UN Security Council Briefing: Bosnia and Herzegovina

Ministry Statements & Speeches:

Statement delivered by Gerard van Bohemen Permanent Representative of New Zealand to the United Nations, 8 July 2015.

Council Members, we have heard today from the Deputy Secretary General and from the High Commissioner for Human Rights about the events in Srebrenica, which the International Criminal Tribunal for the former Yugoslavia and the International Court of Justice determined involved acts of genocide. New Zealand joins with others in remembering the victims of this genocide. We express our deep condolences to the victims and their friends and families.

The devastating effects of the war in Bosnia and Herzegovina are still felt today, not least in the memories of those who lost loved ones in the conflict. We offer our sympathy for all victims of that conflict, many of whom perished in mass killings which still shock our collective conscience today.

Thankfully, twenty years on, the situation on the ground is of course very different. However, after two decades reconciliation remains a live issue which requires continued nurturing. We have seen important steps taken by all sides towards reconciliation. Pledges have been made to walk further down this path to peace and friendship. New Zealand encourages all involved to walk this path together.

In his 1999 Report on the Fall of Srebrenica, the then Secretary-General Kofi Annan asked “how will the United Nations ensure that no future peacekeeping operation witnesses such a calamity on its watch?” More than 15 years later, that is a question which is still looking for a comprehensive answer. It is a question to which the memories of all victims of genocide and mass atrocities deserve an answer. We as a Council have a duty to remember the past in order that we do everything possible to avoid history repeating.

New Zealand deeply regrets that the efforts that we and others made over a considerable period to try to ensure that this commemorative event would be marked by a united Council did not prove possible.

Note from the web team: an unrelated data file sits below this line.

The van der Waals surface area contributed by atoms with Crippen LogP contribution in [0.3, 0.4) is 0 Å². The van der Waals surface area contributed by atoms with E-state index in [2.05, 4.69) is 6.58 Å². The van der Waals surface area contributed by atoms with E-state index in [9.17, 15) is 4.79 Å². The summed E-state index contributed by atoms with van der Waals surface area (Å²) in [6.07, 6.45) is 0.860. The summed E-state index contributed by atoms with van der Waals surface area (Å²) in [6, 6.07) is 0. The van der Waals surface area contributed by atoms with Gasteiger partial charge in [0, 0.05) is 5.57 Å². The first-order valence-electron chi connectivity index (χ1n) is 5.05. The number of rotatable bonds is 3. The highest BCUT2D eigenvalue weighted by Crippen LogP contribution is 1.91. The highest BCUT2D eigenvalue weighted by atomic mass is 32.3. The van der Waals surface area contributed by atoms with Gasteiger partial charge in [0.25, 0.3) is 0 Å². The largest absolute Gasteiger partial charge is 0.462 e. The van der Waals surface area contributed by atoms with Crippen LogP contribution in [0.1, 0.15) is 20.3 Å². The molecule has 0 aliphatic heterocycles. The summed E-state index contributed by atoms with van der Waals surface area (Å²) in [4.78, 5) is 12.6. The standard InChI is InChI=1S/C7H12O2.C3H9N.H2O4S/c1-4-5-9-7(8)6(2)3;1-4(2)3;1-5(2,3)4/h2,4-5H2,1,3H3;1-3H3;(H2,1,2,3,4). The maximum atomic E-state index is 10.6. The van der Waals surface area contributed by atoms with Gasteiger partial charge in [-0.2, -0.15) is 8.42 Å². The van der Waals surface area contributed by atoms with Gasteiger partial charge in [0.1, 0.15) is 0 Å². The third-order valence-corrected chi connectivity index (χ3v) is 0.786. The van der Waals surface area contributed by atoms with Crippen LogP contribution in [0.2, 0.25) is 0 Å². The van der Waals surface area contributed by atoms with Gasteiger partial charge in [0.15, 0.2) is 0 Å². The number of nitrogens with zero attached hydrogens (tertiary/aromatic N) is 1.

While acknowledging the relevant provisions of the United Nations Charter, since 1945, New Zealand has consistently opposed the veto. New Zealand regrets that despite achieving support from a majority of Council members this resolution has not been agreed because of the exercise of a veto by one of the permanent members. At a commemorative event it strikes us as particularly inappropriate that a veto was used. And while it was only one negative vote, the outcome reflects on all of us. It once more demonstrates how we must all find better ways of working to ensure the Council can reach agreement and act when it should.

The United Nations and this Council failed many victims of the conflict in the former Yugoslavia, not least those in Srebrenica. Those failures came at a horrific cost to innocent people of all sides and are still felt strongly all these years later. Today, this Council has failed those innocent victims again.

Looking to the future, in order to avoid another event like Srebrenica, or indeed another Rwanda, we must do more than just strive to design better mandates and work to improve the capabilities of peacekeeping missions which this Council authorises, although of course that is an important place to start. But beyond this, it is clear that this Council should be more active in trying to prevent violent conflict before it begins.

But let us also be honest enough to admit to each other and to ourselves that the only guarantee of preventing the horrors witnessed at Srebrenica from happening again is if we as Member States live up to the Charter commitments we took on as a condition of joining this organisation. We all – all members of the United Nations – have to own this responsibility, irrespective of race, colour, creed or history, or state of development. This is fundamental to our common and shared humanity.


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